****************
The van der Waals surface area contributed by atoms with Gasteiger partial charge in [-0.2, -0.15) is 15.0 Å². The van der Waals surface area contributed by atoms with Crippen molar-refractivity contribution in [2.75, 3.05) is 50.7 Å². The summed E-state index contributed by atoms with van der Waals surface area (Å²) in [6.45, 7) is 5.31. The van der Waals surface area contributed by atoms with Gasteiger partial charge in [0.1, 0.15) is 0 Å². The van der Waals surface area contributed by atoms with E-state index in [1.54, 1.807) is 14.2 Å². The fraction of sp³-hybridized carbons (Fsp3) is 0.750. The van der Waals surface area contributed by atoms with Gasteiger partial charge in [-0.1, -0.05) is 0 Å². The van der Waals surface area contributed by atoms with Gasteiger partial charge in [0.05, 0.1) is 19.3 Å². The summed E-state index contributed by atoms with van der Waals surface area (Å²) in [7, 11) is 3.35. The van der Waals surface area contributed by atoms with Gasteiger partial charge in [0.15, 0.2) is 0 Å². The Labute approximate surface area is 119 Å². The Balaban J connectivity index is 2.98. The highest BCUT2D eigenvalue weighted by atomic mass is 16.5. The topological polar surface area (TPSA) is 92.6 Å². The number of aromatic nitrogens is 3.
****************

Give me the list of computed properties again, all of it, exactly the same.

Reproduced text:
The van der Waals surface area contributed by atoms with Gasteiger partial charge in [-0.2, -0.15) is 15.0 Å². The van der Waals surface area contributed by atoms with Crippen molar-refractivity contribution in [2.75, 3.05) is 50.7 Å². The summed E-state index contributed by atoms with van der Waals surface area (Å²) in [6.45, 7) is 5.31. The van der Waals surface area contributed by atoms with Gasteiger partial charge in [0.1, 0.15) is 0 Å². The van der Waals surface area contributed by atoms with E-state index in [1.54, 1.807) is 14.2 Å². The fraction of sp³-hybridized carbons (Fsp3) is 0.750. The van der Waals surface area contributed by atoms with Gasteiger partial charge in [-0.1, -0.05) is 0 Å². The van der Waals surface area contributed by atoms with Gasteiger partial charge in [0.05, 0.1) is 19.3 Å². The summed E-state index contributed by atoms with van der Waals surface area (Å²) in [7, 11) is 3.35. The van der Waals surface area contributed by atoms with Gasteiger partial charge in [0.15, 0.2) is 0 Å². The Labute approximate surface area is 119 Å². The Balaban J connectivity index is 2.98. The highest BCUT2D eigenvalue weighted by atomic mass is 16.5. The topological polar surface area (TPSA) is 92.6 Å². The number of aromatic nitrogens is 3.